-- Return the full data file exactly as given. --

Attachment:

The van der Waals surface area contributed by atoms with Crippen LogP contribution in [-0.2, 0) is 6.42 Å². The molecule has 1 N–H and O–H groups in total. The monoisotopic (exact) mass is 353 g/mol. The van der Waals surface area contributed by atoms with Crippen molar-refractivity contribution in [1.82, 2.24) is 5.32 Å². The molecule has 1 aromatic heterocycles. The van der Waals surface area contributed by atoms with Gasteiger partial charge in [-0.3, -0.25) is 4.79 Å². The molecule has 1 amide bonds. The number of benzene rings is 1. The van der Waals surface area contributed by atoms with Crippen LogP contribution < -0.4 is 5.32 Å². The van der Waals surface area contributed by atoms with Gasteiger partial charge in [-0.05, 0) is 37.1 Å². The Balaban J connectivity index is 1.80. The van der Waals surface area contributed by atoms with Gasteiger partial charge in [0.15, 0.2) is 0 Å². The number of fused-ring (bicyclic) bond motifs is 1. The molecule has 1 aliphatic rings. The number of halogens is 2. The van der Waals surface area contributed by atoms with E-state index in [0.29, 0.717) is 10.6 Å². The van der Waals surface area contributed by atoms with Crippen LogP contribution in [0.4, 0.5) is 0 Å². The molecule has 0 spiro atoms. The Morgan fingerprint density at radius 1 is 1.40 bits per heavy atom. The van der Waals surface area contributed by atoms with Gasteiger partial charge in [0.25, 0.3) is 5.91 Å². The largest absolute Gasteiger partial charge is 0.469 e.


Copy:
The van der Waals surface area contributed by atoms with Crippen LogP contribution in [-0.2, 0) is 6.42 Å². The molecule has 1 N–H and O–H groups in total. The monoisotopic (exact) mass is 353 g/mol. The van der Waals surface area contributed by atoms with Crippen molar-refractivity contribution in [1.82, 2.24) is 5.32 Å². The molecule has 1 aromatic heterocycles. The van der Waals surface area contributed by atoms with Gasteiger partial charge in [-0.3, -0.25) is 4.79 Å². The molecule has 1 amide bonds. The number of benzene rings is 1. The van der Waals surface area contributed by atoms with Crippen LogP contribution < -0.4 is 5.32 Å². The van der Waals surface area contributed by atoms with Gasteiger partial charge in [-0.05, 0) is 37.1 Å². The Balaban J connectivity index is 1.80. The van der Waals surface area contributed by atoms with Gasteiger partial charge in [0.15, 0.2) is 0 Å². The number of fused-ring (bicyclic) bond motifs is 1. The molecule has 1 aliphatic rings. The number of halogens is 2. The van der Waals surface area contributed by atoms with E-state index in [0.29, 0.717) is 10.6 Å². The van der Waals surface area contributed by atoms with Crippen LogP contribution in [0.4, 0.5) is 0 Å². The molecule has 0 spiro atoms. The Morgan fingerprint density at radius 1 is 1.40 bits per heavy atom. The van der Waals surface area contributed by atoms with Gasteiger partial charge in [0.25, 0.3) is 5.91 Å². The largest absolute Gasteiger partial charge is 0.469 e.